Refinery tax credit subsidy approved by House committee
JUNEAU — The House Finance Committee approved a tax credit subsidy plan for in-state refiners but has scaled it back from what Gov. Sean Parnell originally proposed. House Bill 287 was voted out of the committee April 14.
Language was added to the bill that allows a 40 percent tax credit for refinery investments up to a cap of $10 million for a refinery was tacked onto the bill, which also approves an extension of a state contract to sell royalty oil to Tesoro Corp., owner of a refinery at Nikiski, near Kenai.
The bill was expanded to include the Agrium fertilizer plant, also at Nikiski, in a change made April 16 by the House Rules Committee.
PetroStar Inc., owner of two small refineries at North Pole, near Fairbanks, and at Valdez, has pushed for the tax credit plan, arguing that it would help in financing capital improvements that would make the two refineries more competitive.
The two PetroStar refineries face economic difficulties because of high crude oil prices and because payments must be made to the Quality Bank, a mechanism that compensates companies that ship oil through the Trans-Alaska Pipeline System, as well as the state of Alaska, for any degradation of the quality of oil in the pipeline.
PetroStar takes crude oil from TAPS and removes parts of the oil to make jet fuel, diesel and other products, and returns the unused part of the crude oil, which has less value, to the pipeline.
Parnell had originally proposed a direct tax credit for refineries combined with a tax credit for capital investments.
The version approved by the House Finance Committee removed the direct tax credit subsidy but also expanded the investment tax credit to 40 percent of expenditures that are approved. If the company does not have enough Alaska corporate tax liability, the tax credits can be turned in to the state and paid in cash, under the bill.
Under this, a $25 million investment by PetroStar would net tax credits for $10 million. If $25 million were invested in both of the company’s two refineries, a total of $50 million, PetroStar could be paid $20 million, either as an offset to state corporate tax liability or in cash.
Tesoro spokesman Matt Gill said his company’s priority is the part of HB 287 that extends the royalty oil contract.
“We don’t oppose the tax credits, and in fact we support them now in an effort to help out our Interior refineries,” Gill said.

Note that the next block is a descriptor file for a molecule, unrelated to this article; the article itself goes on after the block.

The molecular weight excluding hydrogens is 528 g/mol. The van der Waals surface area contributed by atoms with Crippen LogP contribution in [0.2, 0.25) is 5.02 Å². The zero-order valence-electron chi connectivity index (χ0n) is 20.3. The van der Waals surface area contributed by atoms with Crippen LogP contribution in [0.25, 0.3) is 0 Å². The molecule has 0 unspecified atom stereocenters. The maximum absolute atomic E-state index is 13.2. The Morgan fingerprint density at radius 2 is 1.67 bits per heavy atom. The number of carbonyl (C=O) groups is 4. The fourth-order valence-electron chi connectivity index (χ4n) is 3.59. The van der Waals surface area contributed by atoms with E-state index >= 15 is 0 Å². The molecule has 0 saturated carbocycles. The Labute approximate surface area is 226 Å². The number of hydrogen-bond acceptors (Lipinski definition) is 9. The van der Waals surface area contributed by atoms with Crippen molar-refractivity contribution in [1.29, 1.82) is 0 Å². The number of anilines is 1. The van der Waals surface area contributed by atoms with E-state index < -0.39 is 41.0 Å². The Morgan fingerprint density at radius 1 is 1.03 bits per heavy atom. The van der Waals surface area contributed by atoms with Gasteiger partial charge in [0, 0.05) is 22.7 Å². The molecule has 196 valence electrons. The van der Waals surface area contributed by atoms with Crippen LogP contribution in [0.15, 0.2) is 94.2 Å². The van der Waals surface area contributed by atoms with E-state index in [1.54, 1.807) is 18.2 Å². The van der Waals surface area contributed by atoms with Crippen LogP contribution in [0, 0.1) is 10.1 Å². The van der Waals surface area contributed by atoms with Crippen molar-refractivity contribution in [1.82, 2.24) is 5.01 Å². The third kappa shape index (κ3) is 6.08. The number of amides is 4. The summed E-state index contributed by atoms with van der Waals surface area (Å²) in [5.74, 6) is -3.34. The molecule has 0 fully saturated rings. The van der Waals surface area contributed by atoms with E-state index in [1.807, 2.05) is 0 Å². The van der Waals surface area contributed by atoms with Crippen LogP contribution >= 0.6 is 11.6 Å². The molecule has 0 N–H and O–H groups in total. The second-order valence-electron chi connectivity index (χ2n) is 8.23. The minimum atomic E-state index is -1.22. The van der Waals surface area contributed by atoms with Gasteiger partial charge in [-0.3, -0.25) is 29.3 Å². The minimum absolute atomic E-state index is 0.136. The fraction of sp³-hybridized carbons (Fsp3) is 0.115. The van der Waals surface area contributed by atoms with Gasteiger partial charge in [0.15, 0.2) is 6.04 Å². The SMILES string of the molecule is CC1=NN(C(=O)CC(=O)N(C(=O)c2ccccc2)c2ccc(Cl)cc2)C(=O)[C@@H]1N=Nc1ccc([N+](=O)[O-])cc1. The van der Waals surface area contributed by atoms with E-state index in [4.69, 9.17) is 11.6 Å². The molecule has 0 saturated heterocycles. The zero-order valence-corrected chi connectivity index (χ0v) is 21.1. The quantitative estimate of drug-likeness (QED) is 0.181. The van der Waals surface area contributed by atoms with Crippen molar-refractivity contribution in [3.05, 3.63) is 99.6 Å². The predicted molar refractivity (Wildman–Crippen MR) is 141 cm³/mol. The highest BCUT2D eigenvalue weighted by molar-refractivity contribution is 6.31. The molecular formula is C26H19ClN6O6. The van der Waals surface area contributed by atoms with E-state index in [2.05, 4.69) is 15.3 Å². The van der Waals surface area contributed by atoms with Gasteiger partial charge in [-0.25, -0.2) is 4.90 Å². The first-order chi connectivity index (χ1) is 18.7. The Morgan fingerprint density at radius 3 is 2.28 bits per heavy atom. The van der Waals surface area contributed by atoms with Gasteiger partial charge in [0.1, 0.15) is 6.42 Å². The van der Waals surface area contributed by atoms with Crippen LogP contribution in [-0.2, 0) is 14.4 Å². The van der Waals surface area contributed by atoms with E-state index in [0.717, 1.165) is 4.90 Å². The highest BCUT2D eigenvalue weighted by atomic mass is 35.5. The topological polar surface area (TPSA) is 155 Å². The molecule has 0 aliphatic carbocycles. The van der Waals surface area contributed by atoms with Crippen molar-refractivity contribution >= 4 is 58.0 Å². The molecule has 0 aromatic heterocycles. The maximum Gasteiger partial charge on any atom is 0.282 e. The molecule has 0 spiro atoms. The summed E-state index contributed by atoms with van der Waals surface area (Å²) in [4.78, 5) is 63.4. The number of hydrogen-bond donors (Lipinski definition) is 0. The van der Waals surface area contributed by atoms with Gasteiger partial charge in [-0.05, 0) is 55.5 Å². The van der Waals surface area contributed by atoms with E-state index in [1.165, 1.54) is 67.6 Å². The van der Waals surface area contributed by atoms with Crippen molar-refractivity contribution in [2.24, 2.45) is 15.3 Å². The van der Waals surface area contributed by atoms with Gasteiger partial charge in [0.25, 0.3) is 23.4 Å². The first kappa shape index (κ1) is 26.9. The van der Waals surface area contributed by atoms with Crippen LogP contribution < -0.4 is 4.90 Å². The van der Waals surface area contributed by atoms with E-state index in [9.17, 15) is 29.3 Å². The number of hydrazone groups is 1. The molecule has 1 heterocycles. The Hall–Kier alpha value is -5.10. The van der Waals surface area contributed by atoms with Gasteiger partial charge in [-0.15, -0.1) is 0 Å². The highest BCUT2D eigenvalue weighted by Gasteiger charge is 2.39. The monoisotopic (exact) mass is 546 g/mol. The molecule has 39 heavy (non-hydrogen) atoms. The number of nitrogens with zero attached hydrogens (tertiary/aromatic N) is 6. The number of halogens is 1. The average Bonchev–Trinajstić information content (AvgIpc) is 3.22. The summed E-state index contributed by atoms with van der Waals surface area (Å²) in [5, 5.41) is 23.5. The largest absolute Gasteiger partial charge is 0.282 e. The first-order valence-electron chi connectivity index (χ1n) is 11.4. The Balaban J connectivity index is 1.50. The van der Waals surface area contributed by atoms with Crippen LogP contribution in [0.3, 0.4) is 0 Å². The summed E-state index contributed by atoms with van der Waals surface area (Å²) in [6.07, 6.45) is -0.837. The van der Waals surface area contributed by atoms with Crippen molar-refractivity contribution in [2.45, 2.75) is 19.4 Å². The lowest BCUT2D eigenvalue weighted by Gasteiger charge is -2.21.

Tesoro did have concerns with the earlier version of the incentive that included a direct tax credit subsidy out of concerns “for how it would affect the competitive playing field,” Gill said. But this concern is reduced now that the incentive program is scaled back, he said.
Fairbanks legislators are concerned about PetroStar because it is the main supplier of jet fuel to Eielson Air Force Base. Fairbanks has been courting the U.S. Air Force to keep the base open and to attract a squadron of new-technology F-35 fighters to Eielson.
Loss of a local supplier of jet fuel could imperil those efforts, said state Rep. Doug Isaacson, R-North Pole.
“If Eielson goes, there goes a third of Fairbanks’ economy,” he said.
The bill raised some critical voices in the Finance Committee, however. Rep. Alan Austerman, R-Kodiak, co-chair of the committee, said he is concerned that a refinery that is unprofitable, thus paying no state corporate income tax, would receive state payments.
Rep. Les Gara, D-Anchorage, objects to the tax credit also applying to Tesoro, which said it doesn’t need state financial help.
“This is a $10 million gift to Tesoro,” Gara said.
Parnell praised legislators for acting on the measure in a statement released April 15: “I commend the House Finance Committee for advancing HB 287, and in particular, I want to thank Representatives Tammy Wilson and Steve Thompson for their work to keep Alaska’s refineries strong. Our refineries provide great economic benefits for Alaskans across the state, including jobs, economic opportunities and affordable fuels.”